Following a recent event where Apple announced its new strategy to become more engaged in education with the release of iBooks 2, amongst other new applications, a new study reveals the impact of the iPad on students' ability to learn.
Publisher Houghton Mifflin Harcourt has partnered with Apple in an effort to bring educational content into the digital era, and has undertaken a study to determine the effectiveness of the iPad for learning.
The study was conducted over one year at a middle school in Riverside, California, and monitored progress in learning algebra. During this time, some students used HMH's Fuse: Algebra I app, while others used traditional textbooks. The study found that students using the Apple tablets were more likely to attain high scores in the tests than those relying on paper textbooks.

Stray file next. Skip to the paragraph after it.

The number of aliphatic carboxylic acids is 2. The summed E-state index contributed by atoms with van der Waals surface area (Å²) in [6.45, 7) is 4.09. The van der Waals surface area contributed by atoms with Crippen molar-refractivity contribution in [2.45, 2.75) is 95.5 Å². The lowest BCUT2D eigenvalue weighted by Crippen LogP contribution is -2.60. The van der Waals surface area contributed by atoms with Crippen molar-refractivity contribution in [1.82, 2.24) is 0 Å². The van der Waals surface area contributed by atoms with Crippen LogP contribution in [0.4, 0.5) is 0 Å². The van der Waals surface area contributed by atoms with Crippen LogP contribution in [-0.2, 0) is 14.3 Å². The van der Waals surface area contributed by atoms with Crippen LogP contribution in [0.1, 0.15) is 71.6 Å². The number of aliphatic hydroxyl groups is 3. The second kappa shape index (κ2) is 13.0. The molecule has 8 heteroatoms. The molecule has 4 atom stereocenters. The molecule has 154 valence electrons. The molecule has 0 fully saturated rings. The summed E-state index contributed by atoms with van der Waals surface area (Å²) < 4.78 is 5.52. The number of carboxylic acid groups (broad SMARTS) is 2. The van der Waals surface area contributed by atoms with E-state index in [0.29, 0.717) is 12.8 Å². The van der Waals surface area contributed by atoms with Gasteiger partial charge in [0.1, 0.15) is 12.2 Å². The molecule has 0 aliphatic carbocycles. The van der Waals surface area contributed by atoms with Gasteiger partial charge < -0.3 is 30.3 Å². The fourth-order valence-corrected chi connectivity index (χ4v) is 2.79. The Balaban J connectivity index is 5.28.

More than three quarters (78%) of school children using iPads to learn Algebra reached 'Proficient' or 'Advanced' level, compared to 59% of students using traditional textbooks who gained the same score.
The pilot 1:1 iPad educational program revealed that Apple's tablets offer an interactive approach in addition to multimedia content that makes learning more appealing. "Students' interaction with the device was more personal. You could tell students were more engaged," explained Coleman Kells, principal of Amelia Earhart Middle School.